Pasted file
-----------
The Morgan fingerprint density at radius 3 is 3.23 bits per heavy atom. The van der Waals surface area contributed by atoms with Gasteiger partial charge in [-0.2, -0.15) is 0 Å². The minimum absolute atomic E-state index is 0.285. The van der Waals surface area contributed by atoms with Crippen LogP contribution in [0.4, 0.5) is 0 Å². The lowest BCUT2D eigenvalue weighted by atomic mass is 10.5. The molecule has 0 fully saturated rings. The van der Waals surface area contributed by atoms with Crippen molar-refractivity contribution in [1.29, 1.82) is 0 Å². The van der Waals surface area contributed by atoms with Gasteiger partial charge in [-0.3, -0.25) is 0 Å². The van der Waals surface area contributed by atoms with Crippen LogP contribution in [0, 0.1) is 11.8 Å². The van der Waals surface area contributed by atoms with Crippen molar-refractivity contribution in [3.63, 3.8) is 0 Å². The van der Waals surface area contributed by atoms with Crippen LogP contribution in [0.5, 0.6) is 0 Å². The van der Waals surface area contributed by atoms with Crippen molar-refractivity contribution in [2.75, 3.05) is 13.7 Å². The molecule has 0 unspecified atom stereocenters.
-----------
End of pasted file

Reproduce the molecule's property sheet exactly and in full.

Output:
The Morgan fingerprint density at radius 3 is 3.23 bits per heavy atom. The van der Waals surface area contributed by atoms with Gasteiger partial charge in [-0.2, -0.15) is 0 Å². The minimum absolute atomic E-state index is 0.285. The van der Waals surface area contributed by atoms with Crippen LogP contribution in [0.4, 0.5) is 0 Å². The lowest BCUT2D eigenvalue weighted by atomic mass is 10.5. The molecule has 0 fully saturated rings. The van der Waals surface area contributed by atoms with Crippen molar-refractivity contribution in [1.29, 1.82) is 0 Å². The van der Waals surface area contributed by atoms with Gasteiger partial charge in [-0.3, -0.25) is 0 Å². The van der Waals surface area contributed by atoms with Crippen LogP contribution in [0, 0.1) is 11.8 Å². The van der Waals surface area contributed by atoms with Crippen molar-refractivity contribution in [3.63, 3.8) is 0 Å². The van der Waals surface area contributed by atoms with Crippen LogP contribution in [0.5, 0.6) is 0 Å². The van der Waals surface area contributed by atoms with Crippen molar-refractivity contribution in [2.75, 3.05) is 13.7 Å². The molecule has 0 unspecified atom stereocenters.